"Unfortunately, there is no one-size-fits-all supplement routine," Chelsea says. "This is due to individual health conditions – for example, pregnancy, anemia, chronic fatigue syndrome, etc. Additionally, women [need] to be cognizant of any contraindications with any medications they may be taking, along with the proper dosage."

And even time of day. Some vitamins and supplements may need to be taken later in the day depending on what you're taking in the morning.

I chatted with six women – including Danielle the public health nutritionist – ranging in ages from 29 to 43 about what was in their vitamin cabinets. Their vitamins are mostly prescribed but some were added based on the women's own research. Here's what they take:

Disclaimer: xoNecole is in no way recommending adding any of the below mentioned vitamins. We are simply providing information as a way to enlighten and inform. Please consult your doctor before adding any supplements to your diet.

Martinique, 29

Courtesy of Martinique Swan

"I take Vitamin D3 for deficiency, biotin for hair, skin and nails, iron for anemia, black seed oil for adult asthma symptoms and my immune system, ashwagandha and CBD for anxiety and chlorella as a multivitamin since it's a superfood and has a lot of nutrients. I also take elderberry, zinc and sea moss for my immune system."

Krystal, 30

Courtesy of Krystal Layne

"I take vitamins C, D and D3 as well as iron and zinc. I started taking vitamin C and zinc to support my immune system. I didn't start taking vitamin D or D3 because I was deficient but my doctor did recommend it. I take vitamin D because I have seasonal affective disorder (SAD). Vitamin D is the sunlight vitamin that will increase my energy and mood. Vitamin D3 supports my immune system especially with COVID-19 and since I'm an essential worker. My doctor also recommended Vitamin D along with iron pills because I'm anemic. And I also take omega 3s for high cholesterol, oregano oil supplements for additional immune support and a Lydia Pinkham supplement for menstrual support."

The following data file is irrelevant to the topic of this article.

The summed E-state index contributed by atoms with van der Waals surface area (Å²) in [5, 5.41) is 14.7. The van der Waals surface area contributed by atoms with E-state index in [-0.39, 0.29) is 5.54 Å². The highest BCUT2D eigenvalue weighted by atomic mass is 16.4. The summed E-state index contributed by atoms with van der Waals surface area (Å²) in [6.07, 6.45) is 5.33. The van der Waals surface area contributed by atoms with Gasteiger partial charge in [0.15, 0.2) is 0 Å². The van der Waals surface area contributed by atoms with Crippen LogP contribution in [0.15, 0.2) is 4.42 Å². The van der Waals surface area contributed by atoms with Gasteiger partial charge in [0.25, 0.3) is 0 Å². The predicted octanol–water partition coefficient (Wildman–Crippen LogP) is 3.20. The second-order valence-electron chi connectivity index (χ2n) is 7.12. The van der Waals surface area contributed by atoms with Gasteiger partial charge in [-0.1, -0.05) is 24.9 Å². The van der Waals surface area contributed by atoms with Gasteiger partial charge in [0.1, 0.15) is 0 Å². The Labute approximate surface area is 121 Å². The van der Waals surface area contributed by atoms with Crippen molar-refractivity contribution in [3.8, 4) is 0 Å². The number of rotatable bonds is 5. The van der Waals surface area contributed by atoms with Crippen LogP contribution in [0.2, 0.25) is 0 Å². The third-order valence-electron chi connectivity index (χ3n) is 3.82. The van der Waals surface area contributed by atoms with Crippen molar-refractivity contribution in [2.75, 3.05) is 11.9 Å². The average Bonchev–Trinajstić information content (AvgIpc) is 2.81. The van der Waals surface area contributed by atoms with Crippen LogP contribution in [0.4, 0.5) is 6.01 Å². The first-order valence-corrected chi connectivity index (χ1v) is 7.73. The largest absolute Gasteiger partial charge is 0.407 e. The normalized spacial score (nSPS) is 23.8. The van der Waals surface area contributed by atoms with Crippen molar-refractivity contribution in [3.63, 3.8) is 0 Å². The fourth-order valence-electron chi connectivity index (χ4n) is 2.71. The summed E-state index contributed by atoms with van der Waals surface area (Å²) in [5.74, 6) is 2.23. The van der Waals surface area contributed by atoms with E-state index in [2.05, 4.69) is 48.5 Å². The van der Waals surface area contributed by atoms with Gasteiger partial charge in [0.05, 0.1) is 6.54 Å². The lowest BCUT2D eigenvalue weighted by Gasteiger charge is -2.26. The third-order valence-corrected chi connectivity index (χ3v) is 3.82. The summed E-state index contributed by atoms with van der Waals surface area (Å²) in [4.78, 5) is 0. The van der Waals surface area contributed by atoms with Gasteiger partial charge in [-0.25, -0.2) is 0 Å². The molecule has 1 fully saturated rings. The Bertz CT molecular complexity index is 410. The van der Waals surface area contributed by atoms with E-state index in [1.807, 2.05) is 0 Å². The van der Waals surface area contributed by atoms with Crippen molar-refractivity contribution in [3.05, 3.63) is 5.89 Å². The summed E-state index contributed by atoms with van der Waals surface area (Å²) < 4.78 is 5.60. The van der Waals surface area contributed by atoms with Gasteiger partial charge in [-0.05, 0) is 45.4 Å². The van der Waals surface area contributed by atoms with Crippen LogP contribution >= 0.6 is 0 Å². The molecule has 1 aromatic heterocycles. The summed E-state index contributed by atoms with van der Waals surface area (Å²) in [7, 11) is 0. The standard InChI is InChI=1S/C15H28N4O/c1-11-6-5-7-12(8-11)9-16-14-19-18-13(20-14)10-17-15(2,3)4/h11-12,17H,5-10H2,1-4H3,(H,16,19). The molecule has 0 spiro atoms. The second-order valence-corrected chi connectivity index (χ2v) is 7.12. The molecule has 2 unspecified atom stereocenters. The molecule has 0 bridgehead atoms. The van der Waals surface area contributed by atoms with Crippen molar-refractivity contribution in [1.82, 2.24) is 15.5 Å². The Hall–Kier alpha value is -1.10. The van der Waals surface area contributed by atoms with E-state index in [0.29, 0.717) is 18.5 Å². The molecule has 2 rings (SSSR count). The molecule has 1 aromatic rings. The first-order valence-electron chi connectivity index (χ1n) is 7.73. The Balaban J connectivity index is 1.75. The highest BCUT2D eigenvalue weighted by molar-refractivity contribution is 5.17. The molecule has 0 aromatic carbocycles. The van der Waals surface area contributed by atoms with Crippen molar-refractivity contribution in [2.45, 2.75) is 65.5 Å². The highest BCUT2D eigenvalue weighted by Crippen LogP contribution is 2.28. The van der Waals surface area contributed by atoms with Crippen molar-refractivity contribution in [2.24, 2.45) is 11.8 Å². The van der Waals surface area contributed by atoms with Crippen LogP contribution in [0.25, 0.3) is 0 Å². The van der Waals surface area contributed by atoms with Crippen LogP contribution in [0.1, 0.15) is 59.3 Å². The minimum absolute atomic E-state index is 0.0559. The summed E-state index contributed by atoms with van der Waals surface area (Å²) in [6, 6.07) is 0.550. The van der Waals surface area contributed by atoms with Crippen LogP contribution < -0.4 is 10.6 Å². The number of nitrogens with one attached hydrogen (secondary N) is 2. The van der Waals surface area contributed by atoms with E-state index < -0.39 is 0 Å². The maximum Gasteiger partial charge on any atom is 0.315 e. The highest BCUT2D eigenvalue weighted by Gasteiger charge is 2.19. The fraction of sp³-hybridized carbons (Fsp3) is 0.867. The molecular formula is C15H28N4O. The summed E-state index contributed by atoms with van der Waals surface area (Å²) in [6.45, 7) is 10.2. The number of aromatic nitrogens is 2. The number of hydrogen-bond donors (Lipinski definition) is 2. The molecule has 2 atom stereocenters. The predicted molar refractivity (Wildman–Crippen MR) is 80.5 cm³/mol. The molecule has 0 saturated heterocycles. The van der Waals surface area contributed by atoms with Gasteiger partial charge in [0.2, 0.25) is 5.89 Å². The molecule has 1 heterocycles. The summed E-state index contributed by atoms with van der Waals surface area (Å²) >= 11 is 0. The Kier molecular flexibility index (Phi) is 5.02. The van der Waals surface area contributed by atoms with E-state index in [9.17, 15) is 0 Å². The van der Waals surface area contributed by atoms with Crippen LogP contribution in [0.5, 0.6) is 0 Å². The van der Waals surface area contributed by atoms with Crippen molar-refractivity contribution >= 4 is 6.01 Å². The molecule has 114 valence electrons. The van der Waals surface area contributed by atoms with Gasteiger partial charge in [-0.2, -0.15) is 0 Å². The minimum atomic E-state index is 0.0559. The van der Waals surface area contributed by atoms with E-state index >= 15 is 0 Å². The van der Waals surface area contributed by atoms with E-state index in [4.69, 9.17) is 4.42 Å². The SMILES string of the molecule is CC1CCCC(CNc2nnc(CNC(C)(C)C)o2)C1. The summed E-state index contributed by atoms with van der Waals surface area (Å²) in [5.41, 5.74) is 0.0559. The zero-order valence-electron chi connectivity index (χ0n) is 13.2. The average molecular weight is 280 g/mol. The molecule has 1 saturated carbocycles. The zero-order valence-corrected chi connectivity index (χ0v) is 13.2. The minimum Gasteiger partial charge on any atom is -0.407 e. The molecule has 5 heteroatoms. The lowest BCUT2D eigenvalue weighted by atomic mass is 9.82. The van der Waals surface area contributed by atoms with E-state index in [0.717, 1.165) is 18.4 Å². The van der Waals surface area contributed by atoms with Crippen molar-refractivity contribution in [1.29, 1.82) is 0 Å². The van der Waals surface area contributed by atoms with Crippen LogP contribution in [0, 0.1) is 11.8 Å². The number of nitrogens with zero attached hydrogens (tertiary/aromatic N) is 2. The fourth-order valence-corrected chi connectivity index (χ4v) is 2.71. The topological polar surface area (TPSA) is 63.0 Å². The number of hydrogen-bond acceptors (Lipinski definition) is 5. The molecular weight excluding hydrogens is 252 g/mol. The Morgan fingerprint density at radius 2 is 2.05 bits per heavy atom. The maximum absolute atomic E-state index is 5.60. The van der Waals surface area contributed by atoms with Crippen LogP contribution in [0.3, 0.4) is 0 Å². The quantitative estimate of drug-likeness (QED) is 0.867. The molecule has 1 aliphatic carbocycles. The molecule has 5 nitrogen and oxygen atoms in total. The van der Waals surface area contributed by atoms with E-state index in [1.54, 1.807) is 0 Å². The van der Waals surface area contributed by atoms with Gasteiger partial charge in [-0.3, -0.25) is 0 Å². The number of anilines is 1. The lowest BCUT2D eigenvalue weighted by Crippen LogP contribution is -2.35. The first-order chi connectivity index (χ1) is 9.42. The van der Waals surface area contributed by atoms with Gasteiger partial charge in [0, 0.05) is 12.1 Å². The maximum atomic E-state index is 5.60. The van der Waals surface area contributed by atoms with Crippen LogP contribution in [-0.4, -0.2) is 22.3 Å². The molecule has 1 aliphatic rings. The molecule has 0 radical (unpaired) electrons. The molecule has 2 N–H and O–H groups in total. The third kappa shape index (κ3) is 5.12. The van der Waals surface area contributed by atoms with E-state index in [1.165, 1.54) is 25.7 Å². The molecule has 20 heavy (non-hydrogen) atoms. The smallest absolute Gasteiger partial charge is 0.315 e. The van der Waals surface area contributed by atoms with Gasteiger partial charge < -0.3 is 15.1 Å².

Spencer, 33

Courtesy of Spencer St. Fleur

"I started taking vitamins to care for my overall health and wellness and provide the extra nutrition/nourishment that foods don't always provide since they're mostly overprocessed. I take multivitamins, vitamins C and D that my doctor prescribed, fish oil, black seed oil (three days per week since it's so terrible), sea moss gel, iron, zinc and probiotics for gut and feminine wellness."

Mia, 35

Courtesy of Mia Tatum

"I take supplements based on my own research and trial and error. I take ashwagandha for anxiety, astaxanthin for cognitive health, zinc for my immune system, a probiotic for gut health and B12 for energy. When I have PMS, I take Vitamin E because it helps a lot with breast tenderness. I also have a subscription to Care/of, which is convenient and offers a quiz you can take for recommendations."

Yemisi, 41

Courtesy of Yemisi Gisanrin

"My doctor recommended Vitamin D for bone health because my count was really low, folic acid for reproductive health and omega 3 for heart health and lower cholesterol."

Danielle, 43

Courtesy of Danielle Smiley-Daniel

"My supplement regimen includes Vitamin D to boost my immune system and maintain strong bones, probiotics to improve gut health and decrease gastrointestinal bloat and omega 3 to help prevent heart disease, stroke and cancer."